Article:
RB: I don’t mind being covered in blood (HA!) In fact, most of the time I really liked the icky fun gooey kid like energy I had when playing in it. However, there were nights that were quite cold, and that was when I would get uncomfortable because the blood on my skin would then get quite cold.
RC: I don’t even like the feel of flour on my hands so I can’t even go there. So, this is your first feature? Congratulations on that.
RB: Yep. And thank you.
RC: Since a feature is comparably longer and more stressful than shooting a short film, talk to me about what your first day was like versus your last day.
RB: The shoot was exhausting. We did almost entirely nights, so the first day started at 6 pm. And we shot the “start of each day” scenes all on that first day. I remember being entirely excited and understandably nervous, hoping that everyone on set would be nice, and ready to work. I am a focused performer, so once that camera is on, I’m there and committed. Everyone was ready to rock this script, and there was a level of stress but I loved how committed everyone was and how nice everyone was.
RC: Nice is super important. There are a lot of douchebags.
Rachel flashes her smile again, nodding.
RB: The last day was equally sad and exciting. I was so glad to see that we’d progressed, that we’d told this story. But I was sad to say goodbye to these people. They’d become my family… This experience has changed my life in more ways than one.
RC: With Jet Set and now this, you’ve become somewhat of an Indie Scream Darling. Do you see yourself going in the [scream queen] Jamie Lee Curtis [Halloween] direction?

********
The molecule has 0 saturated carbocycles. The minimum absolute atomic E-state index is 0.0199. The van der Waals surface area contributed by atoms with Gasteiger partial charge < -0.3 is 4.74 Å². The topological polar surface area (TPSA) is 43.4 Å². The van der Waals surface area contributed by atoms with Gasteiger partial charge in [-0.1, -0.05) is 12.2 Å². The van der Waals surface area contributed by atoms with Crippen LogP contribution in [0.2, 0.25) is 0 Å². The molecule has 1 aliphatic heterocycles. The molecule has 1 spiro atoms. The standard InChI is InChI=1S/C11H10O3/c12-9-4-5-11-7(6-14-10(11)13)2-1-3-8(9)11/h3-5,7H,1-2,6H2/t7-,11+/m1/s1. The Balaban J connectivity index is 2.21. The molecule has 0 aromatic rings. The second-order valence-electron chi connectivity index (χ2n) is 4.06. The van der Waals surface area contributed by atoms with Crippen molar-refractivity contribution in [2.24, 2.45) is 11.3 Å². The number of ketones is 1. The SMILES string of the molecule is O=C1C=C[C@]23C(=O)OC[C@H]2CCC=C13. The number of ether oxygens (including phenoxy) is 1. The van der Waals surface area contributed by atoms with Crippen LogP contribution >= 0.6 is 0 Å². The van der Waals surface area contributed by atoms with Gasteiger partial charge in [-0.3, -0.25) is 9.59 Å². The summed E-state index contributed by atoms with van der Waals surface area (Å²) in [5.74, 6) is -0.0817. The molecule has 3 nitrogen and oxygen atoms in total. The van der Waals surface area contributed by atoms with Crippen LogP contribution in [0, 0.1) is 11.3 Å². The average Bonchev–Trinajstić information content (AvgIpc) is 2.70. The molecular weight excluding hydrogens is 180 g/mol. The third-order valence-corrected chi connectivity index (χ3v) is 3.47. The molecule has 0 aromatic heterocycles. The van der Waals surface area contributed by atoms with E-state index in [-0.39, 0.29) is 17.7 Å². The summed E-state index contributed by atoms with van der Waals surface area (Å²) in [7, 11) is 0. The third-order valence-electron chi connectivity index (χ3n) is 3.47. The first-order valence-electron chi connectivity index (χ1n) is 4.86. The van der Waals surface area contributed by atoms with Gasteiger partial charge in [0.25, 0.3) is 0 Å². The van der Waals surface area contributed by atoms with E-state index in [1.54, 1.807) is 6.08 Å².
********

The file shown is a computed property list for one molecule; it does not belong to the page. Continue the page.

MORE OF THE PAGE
RB: I mean, I see myself going in the Rachel Amanda Bryant direction, but Jamie has had a great career and I would LOVE to have a career like hers. I am an actor through and through, it doesn’t matter if it’s horror, sci-fi or romantic comedy, I will find the truth in the character and focus on telling the story.
RC: Speaking of stories, what is the Rachel Amanda Bryant story. Before you were screaming, what kind of stories were you telling? How did your story begin?
RB: When I was five, acting was the furthest thing from my thinking. I wanted to be a waitress when I was a kid, I would take everyone’s orders after dinner and give them fake food! HA! But as I got a little older, I really focused on writing. I actually wrote five novels while growing up—
RC: Five? You were J.K. Rowling before there was J.K. Rowling.
RB: Right?! I really wanted to be a writer, and I spent so much time in my own imagination with characters I dreamt up. I wasn’t a very social child, and I was really shy, constantly feeling like I was an outsider or I didn’t belong. So, I spent a lot of time by myself, playing and writing. I started acting after I auditioned for a community theater production of Anne of Green Gables.